Families of MMIW women hope to prevent violence through education
- EFN Staff | March 28, 2017
A one-day conference at the First Nations University of Canada (FNUniv) in Regina brought together families and students to learn about women violence and how it could be prevented. Wapanacik Child and Family Services hosted their first conference called Manācih Ikwēwag, which means respect our women.
“Our mandate is to bring positive self-identity to the youth by incorporating Indigenous culture,” says conference organizer Linda Kayseas-Paslowski. “We want them to be aware of the issues that are happening to First Nations people.”
Guest speakers from the Missing and Murdered Indigenous Women (MMIW) community spoke about what it’s like losing their daughters and they offered advice to women and young girls to prevent the situation happening to others.
Kayseas-Paslowski, a First Nations family worker for the Wapanacik Child and Family Services, says they brought in mothers Gwenda Yuzicappi and Maxine Goforth to tell their stories.
“They’re very vocal and they want people to know about their daughters,” she says. “We felt that would give a good balance idea of what is happening in the situation in Saskatchewan.”
Yuzicappi’s daughter Amber Redman went missing in 2005 and was found dead in 2008 on the Little Black Bear First Nation near Fort Qu'Appelle. Yuzicappi gave a powerful message to always love your children, let them know they are loved, and to always make sure your children are taught to be vigilant. Goforth’s daughter Kelly, 21, was murdered in 2013. She shared her story of losing her daughter and offers advice to the attendees with hopes of bringing awareness.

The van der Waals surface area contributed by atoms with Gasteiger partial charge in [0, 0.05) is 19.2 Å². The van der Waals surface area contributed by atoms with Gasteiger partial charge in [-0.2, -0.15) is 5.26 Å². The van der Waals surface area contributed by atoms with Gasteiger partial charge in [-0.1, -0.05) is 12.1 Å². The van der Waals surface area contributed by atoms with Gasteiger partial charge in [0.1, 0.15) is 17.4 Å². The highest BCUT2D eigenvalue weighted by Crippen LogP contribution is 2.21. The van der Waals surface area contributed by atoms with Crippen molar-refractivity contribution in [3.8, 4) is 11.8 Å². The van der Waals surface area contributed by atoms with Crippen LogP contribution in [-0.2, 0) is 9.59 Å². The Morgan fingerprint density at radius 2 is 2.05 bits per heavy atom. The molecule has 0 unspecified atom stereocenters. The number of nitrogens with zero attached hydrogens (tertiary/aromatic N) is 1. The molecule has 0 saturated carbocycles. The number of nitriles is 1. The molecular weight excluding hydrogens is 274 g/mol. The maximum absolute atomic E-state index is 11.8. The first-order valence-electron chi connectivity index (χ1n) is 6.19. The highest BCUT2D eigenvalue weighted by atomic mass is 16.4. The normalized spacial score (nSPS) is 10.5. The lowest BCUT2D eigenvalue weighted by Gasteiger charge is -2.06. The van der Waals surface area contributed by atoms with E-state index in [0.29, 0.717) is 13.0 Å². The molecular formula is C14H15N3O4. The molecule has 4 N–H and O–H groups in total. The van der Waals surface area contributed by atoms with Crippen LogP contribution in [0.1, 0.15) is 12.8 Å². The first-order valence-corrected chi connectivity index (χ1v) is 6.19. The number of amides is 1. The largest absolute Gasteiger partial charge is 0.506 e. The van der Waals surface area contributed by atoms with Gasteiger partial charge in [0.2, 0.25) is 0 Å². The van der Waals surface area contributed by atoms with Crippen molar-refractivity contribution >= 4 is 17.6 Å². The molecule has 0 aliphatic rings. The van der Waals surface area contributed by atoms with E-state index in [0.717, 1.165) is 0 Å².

“Respect yourself as a woman. Educate your young ones and make them aware of the dangers out there that are very real,” she says.
Kayseas-Paslowski adds the conference’s intentions were not to fear-monger but to ensure they leave with awareness.
“We would like them to go back and be able to share with other youth so they understand that,” she says. “They’re not only the carriers of knowledge of what they learned [at the conference] but they’re also people that need to know that this could happen to them.”
In the afternoon, two speakers shared their stories talking about domestic violence and created a dialogue for the youth to know what the boundaries are in healthy relationships.